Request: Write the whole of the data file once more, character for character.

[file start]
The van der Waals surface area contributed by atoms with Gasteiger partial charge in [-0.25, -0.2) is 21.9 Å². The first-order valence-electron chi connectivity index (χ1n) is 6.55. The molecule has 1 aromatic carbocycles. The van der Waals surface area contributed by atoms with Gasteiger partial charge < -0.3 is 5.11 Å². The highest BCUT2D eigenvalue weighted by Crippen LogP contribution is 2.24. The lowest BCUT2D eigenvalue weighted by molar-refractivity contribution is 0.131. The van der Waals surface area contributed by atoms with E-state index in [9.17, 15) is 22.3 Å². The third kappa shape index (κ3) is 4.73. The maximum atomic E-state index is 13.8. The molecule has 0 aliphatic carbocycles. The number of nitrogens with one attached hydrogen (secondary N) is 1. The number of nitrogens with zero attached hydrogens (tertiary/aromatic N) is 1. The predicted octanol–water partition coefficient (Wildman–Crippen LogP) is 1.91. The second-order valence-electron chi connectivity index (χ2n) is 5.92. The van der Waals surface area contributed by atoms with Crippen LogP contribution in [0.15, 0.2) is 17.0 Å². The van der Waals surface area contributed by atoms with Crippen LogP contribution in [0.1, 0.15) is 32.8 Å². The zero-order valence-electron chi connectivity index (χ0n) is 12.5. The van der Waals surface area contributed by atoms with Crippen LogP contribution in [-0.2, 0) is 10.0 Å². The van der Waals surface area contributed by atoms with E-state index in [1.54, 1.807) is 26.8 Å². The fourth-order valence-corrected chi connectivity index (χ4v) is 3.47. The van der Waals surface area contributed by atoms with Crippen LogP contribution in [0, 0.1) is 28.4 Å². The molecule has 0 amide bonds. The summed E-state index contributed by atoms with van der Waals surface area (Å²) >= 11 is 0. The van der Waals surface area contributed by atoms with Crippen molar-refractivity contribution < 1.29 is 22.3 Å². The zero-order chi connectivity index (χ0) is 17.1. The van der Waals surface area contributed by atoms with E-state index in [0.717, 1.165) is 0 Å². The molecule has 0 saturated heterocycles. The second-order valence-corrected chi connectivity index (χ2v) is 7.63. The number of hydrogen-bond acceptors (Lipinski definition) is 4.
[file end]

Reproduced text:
The van der Waals surface area contributed by atoms with Gasteiger partial charge in [-0.25, -0.2) is 21.9 Å². The first-order valence-electron chi connectivity index (χ1n) is 6.55. The molecule has 1 aromatic carbocycles. The van der Waals surface area contributed by atoms with Gasteiger partial charge < -0.3 is 5.11 Å². The highest BCUT2D eigenvalue weighted by Crippen LogP contribution is 2.24. The lowest BCUT2D eigenvalue weighted by molar-refractivity contribution is 0.131. The van der Waals surface area contributed by atoms with E-state index in [9.17, 15) is 22.3 Å². The third kappa shape index (κ3) is 4.73. The maximum atomic E-state index is 13.8. The molecule has 0 aliphatic carbocycles. The number of nitrogens with one attached hydrogen (secondary N) is 1. The number of nitrogens with zero attached hydrogens (tertiary/aromatic N) is 1. The predicted octanol–water partition coefficient (Wildman–Crippen LogP) is 1.91. The second-order valence-electron chi connectivity index (χ2n) is 5.92. The van der Waals surface area contributed by atoms with Crippen LogP contribution in [0.15, 0.2) is 17.0 Å². The van der Waals surface area contributed by atoms with Crippen LogP contribution in [0.1, 0.15) is 32.8 Å². The zero-order valence-electron chi connectivity index (χ0n) is 12.5. The van der Waals surface area contributed by atoms with Crippen LogP contribution in [-0.2, 0) is 10.0 Å². The van der Waals surface area contributed by atoms with E-state index in [1.54, 1.807) is 26.8 Å². The fourth-order valence-corrected chi connectivity index (χ4v) is 3.47. The van der Waals surface area contributed by atoms with Crippen LogP contribution in [0, 0.1) is 28.4 Å². The molecule has 0 amide bonds. The summed E-state index contributed by atoms with van der Waals surface area (Å²) >= 11 is 0. The van der Waals surface area contributed by atoms with Crippen molar-refractivity contribution < 1.29 is 22.3 Å². The zero-order chi connectivity index (χ0) is 17.1. The van der Waals surface area contributed by atoms with E-state index in [0.717, 1.165) is 0 Å². The molecule has 0 saturated heterocycles. The second-order valence-corrected chi connectivity index (χ2v) is 7.63. The number of hydrogen-bond acceptors (Lipinski definition) is 4.